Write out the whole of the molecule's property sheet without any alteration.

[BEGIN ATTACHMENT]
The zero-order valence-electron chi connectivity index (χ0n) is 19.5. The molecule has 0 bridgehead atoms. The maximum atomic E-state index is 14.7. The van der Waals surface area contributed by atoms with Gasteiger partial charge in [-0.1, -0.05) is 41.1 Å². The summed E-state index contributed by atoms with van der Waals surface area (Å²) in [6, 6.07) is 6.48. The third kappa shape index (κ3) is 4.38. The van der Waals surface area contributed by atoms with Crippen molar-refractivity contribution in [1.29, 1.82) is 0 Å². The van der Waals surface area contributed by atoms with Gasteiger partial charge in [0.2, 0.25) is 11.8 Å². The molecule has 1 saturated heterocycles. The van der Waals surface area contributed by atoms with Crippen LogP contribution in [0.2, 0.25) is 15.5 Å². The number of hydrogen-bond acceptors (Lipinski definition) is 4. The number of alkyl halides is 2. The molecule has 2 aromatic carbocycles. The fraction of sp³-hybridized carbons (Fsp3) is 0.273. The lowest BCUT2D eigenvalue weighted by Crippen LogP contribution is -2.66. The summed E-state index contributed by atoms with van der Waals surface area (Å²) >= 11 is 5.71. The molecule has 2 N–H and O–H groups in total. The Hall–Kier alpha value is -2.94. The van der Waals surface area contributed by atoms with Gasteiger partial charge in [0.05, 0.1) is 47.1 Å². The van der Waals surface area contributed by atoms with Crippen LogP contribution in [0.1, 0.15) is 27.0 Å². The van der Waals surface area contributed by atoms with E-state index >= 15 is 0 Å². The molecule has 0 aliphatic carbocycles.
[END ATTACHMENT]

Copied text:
The zero-order valence-electron chi connectivity index (χ0n) is 19.5. The molecule has 0 bridgehead atoms. The maximum atomic E-state index is 14.7. The van der Waals surface area contributed by atoms with Gasteiger partial charge in [-0.1, -0.05) is 41.1 Å². The summed E-state index contributed by atoms with van der Waals surface area (Å²) in [6, 6.07) is 6.48. The third kappa shape index (κ3) is 4.38. The van der Waals surface area contributed by atoms with Crippen molar-refractivity contribution in [1.29, 1.82) is 0 Å². The van der Waals surface area contributed by atoms with Gasteiger partial charge in [0.2, 0.25) is 11.8 Å². The molecule has 1 saturated heterocycles. The van der Waals surface area contributed by atoms with Crippen LogP contribution in [0.2, 0.25) is 15.5 Å². The number of hydrogen-bond acceptors (Lipinski definition) is 4. The number of alkyl halides is 2. The molecule has 2 aromatic carbocycles. The fraction of sp³-hybridized carbons (Fsp3) is 0.273. The lowest BCUT2D eigenvalue weighted by Crippen LogP contribution is -2.66. The summed E-state index contributed by atoms with van der Waals surface area (Å²) >= 11 is 5.71. The molecule has 2 N–H and O–H groups in total. The Hall–Kier alpha value is -2.94. The van der Waals surface area contributed by atoms with Gasteiger partial charge in [0.05, 0.1) is 47.1 Å². The van der Waals surface area contributed by atoms with Crippen LogP contribution in [0.1, 0.15) is 27.0 Å². The van der Waals surface area contributed by atoms with E-state index >= 15 is 0 Å². The molecule has 0 aliphatic carbocycles.